Webalizer
A particular web log analysis software generating web pages from access and usage logs. Webalizer is one of the most commonly used web server administration tools. It was released in 1997 by Bradford L. Barrett. Statistics commonly reported by Webalizer include hits, visits, referrers, visitor countries, and the amount of data downloaded. (Source: Wikipedia, more information, WebGlossary.info)
XML Schema Definition
A specification for how to formally describe the elements in an Extensible Markup Language (XML) document. XSD can be used by programmers to verify each piece of item content in a document, and to check if it adheres to the description of the element it is placed in. (Source: Wikipedia, more information, WebGlossary.info)
Year 2000 problem
Anticipated and manifested problems related to the formatting and storage of calendar data for dates beginning in the year 2000, due to programs representing four-digit years with only the final two digits, thereby making the year 2000 indistinguishable from 1900. The assumption of a twentieth-century date in such programs could cause various errors, such as the incorrect display of dates and the inaccurate ordering of automated dated records or real-time events. Companies and organisations in some countries, but not all, checked, fixed, and upgraded their computer systems to address the anticipated problem. Few computer failures were reported when the clocks rolled over into 2000. (Source: Wikipedia, WebGlossary.info)
Z shell
A Unix shell that can be used as an interactive login shell and as a command interpreter for shell scripting. Zsh is an extended Bourne shell with many improvements, including features of Bash, ksh, and tcsh. (Source: Wikipedia, WebGlossary.info)

The cover of “The Web Development Glossary 3K.”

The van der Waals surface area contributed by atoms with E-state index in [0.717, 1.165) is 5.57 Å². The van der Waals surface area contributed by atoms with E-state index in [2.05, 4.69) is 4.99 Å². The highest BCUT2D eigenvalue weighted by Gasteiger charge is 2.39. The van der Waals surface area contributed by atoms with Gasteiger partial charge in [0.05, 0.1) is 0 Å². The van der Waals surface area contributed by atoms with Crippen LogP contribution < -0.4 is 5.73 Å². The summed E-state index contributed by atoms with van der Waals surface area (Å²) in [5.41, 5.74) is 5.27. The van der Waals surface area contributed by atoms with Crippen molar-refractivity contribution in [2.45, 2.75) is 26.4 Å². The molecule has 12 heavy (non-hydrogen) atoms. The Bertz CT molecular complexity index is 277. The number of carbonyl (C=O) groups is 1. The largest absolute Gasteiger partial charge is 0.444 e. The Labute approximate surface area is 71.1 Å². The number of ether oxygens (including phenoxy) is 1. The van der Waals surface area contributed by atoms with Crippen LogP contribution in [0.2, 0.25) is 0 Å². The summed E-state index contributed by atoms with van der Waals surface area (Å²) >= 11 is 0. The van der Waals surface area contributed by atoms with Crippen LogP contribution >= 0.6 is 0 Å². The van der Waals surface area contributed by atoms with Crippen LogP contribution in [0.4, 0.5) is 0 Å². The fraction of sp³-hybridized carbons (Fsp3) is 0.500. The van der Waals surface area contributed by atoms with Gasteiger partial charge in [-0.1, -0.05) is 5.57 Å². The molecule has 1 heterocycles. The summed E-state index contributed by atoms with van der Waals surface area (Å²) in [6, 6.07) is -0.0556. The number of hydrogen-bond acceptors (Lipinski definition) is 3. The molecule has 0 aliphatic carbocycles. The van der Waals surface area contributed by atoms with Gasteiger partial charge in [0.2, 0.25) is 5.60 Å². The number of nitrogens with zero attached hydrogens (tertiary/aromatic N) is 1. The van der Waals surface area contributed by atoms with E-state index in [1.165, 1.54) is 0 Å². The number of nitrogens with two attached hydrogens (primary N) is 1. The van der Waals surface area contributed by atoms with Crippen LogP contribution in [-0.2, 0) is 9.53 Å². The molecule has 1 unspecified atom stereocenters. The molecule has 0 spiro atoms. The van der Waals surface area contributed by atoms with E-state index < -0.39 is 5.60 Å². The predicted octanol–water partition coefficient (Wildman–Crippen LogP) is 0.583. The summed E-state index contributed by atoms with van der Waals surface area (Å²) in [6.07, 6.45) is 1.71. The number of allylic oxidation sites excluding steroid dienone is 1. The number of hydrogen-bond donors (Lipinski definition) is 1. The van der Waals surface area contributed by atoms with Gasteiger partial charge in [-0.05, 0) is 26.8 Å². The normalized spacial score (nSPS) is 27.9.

How many terms did you know? How many were new to you?

Web Development is a great field. If you decide to follow the field’s development through the The Web Development Glossary, you get book updates automatically when obtaining your copy at Google Play Books or Leanpub (other options). Since earlier this year you can also consult WebGlossary.info—the online version of the book which is not as up-to-date, but also continuously updated.

* Some explanations are based on Wikipedia, the MDN Web Docs, or the HTML Living Standard, as noted (licenses). This post is licensed under CC BY-SA 4.0 (Attribution-ShareAlike 4.0 International).

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About Me

Jens Oliver Meiert, on September 30, 2021.

I’m Jens (long: Jens Oliver Meiert), and I’m a frontend engineering leader and tech author/publisher. I’ve worked as a technical lead for companies like Google and as an engineering manager for companies like Miro, I’m close to W3C and WHATWG, and I write and review books for O’Reilly and Frontend Dogma.

I love trying things, not only in web development (and engineering management), but also in other areas like philosophy. Here on meiert.com I share some of my views and experiences.

If you want to do me a favor, interpret charitably (I speak three languages, and they can collide), yet be critical and give feedback for me to learn and improve. Thank you!